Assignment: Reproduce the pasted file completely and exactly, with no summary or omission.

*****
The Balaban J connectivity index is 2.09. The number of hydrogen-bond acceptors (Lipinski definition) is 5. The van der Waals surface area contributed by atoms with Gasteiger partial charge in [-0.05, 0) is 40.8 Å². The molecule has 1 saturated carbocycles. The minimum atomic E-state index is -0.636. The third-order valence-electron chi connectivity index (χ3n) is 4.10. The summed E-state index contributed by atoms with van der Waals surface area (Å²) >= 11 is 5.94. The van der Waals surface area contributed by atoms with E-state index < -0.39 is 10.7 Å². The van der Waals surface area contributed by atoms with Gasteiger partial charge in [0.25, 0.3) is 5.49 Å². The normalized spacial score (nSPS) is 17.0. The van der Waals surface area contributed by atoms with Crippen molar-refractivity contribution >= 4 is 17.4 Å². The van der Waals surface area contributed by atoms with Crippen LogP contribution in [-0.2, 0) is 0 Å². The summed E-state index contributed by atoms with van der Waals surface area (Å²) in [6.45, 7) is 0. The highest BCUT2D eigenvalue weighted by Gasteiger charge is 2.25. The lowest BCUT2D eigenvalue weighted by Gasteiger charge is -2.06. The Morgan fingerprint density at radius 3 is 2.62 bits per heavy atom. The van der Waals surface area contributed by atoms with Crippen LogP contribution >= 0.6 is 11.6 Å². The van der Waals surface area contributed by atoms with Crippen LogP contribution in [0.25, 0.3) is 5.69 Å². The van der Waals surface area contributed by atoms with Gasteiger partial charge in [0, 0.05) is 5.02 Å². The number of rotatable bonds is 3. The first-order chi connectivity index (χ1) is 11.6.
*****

The Balaban J connectivity index is 2.09. The number of hydrogen-bond acceptors (Lipinski definition) is 5. The van der Waals surface area contributed by atoms with Gasteiger partial charge in [-0.05, 0) is 40.8 Å². The molecule has 1 saturated carbocycles. The minimum atomic E-state index is -0.636. The third-order valence-electron chi connectivity index (χ3n) is 4.10. The summed E-state index contributed by atoms with van der Waals surface area (Å²) >= 11 is 5.94. The van der Waals surface area contributed by atoms with E-state index < -0.39 is 10.7 Å². The van der Waals surface area contributed by atoms with Gasteiger partial charge in [0.25, 0.3) is 5.49 Å². The normalized spacial score (nSPS) is 17.0. The van der Waals surface area contributed by atoms with Crippen molar-refractivity contribution >= 4 is 17.4 Å². The van der Waals surface area contributed by atoms with Crippen LogP contribution in [-0.2, 0) is 0 Å². The summed E-state index contributed by atoms with van der Waals surface area (Å²) in [6.45, 7) is 0. The highest BCUT2D eigenvalue weighted by Gasteiger charge is 2.25. The lowest BCUT2D eigenvalue weighted by Gasteiger charge is -2.06. The Morgan fingerprint density at radius 3 is 2.62 bits per heavy atom. The van der Waals surface area contributed by atoms with Crippen LogP contribution >= 0.6 is 11.6 Å². The van der Waals surface area contributed by atoms with Crippen LogP contribution in [0.25, 0.3) is 5.69 Å². The van der Waals surface area contributed by atoms with Gasteiger partial charge in [0, 0.05) is 5.02 Å². The number of rotatable bonds is 3. The first-order chi connectivity index (χ1) is 11.6.